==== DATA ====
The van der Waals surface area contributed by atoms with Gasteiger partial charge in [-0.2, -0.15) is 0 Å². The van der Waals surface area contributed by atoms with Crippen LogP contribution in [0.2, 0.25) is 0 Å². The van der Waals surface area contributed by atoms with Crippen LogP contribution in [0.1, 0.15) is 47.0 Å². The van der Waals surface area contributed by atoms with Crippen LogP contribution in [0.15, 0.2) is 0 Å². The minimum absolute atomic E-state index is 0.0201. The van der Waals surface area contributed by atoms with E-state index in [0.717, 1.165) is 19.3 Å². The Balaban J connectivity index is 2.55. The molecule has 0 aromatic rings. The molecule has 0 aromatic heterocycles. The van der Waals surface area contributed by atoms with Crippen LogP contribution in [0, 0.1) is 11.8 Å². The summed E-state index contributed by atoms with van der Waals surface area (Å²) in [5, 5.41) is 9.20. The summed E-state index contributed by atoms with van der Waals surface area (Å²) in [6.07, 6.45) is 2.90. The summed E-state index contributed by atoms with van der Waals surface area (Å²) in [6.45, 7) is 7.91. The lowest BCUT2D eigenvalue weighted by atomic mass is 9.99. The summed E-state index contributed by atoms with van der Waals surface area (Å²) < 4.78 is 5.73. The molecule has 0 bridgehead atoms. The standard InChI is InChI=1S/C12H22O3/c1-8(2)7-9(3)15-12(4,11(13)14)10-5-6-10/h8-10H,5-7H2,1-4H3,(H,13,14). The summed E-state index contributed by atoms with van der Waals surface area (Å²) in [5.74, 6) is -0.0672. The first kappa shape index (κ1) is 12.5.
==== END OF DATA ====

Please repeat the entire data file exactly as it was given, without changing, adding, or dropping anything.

The van der Waals surface area contributed by atoms with Gasteiger partial charge in [-0.2, -0.15) is 0 Å². The van der Waals surface area contributed by atoms with Crippen LogP contribution in [0.2, 0.25) is 0 Å². The van der Waals surface area contributed by atoms with Crippen LogP contribution in [0.1, 0.15) is 47.0 Å². The van der Waals surface area contributed by atoms with Crippen LogP contribution in [0.15, 0.2) is 0 Å². The minimum absolute atomic E-state index is 0.0201. The van der Waals surface area contributed by atoms with E-state index in [0.717, 1.165) is 19.3 Å². The Balaban J connectivity index is 2.55. The molecule has 0 aromatic rings. The molecule has 0 aromatic heterocycles. The van der Waals surface area contributed by atoms with Crippen LogP contribution in [0, 0.1) is 11.8 Å². The summed E-state index contributed by atoms with van der Waals surface area (Å²) in [5, 5.41) is 9.20. The summed E-state index contributed by atoms with van der Waals surface area (Å²) in [6.07, 6.45) is 2.90. The summed E-state index contributed by atoms with van der Waals surface area (Å²) in [6.45, 7) is 7.91. The lowest BCUT2D eigenvalue weighted by atomic mass is 9.99. The summed E-state index contributed by atoms with van der Waals surface area (Å²) < 4.78 is 5.73. The molecule has 0 bridgehead atoms. The standard InChI is InChI=1S/C12H22O3/c1-8(2)7-9(3)15-12(4,11(13)14)10-5-6-10/h8-10H,5-7H2,1-4H3,(H,13,14). The summed E-state index contributed by atoms with van der Waals surface area (Å²) in [5.74, 6) is -0.0672. The first kappa shape index (κ1) is 12.5.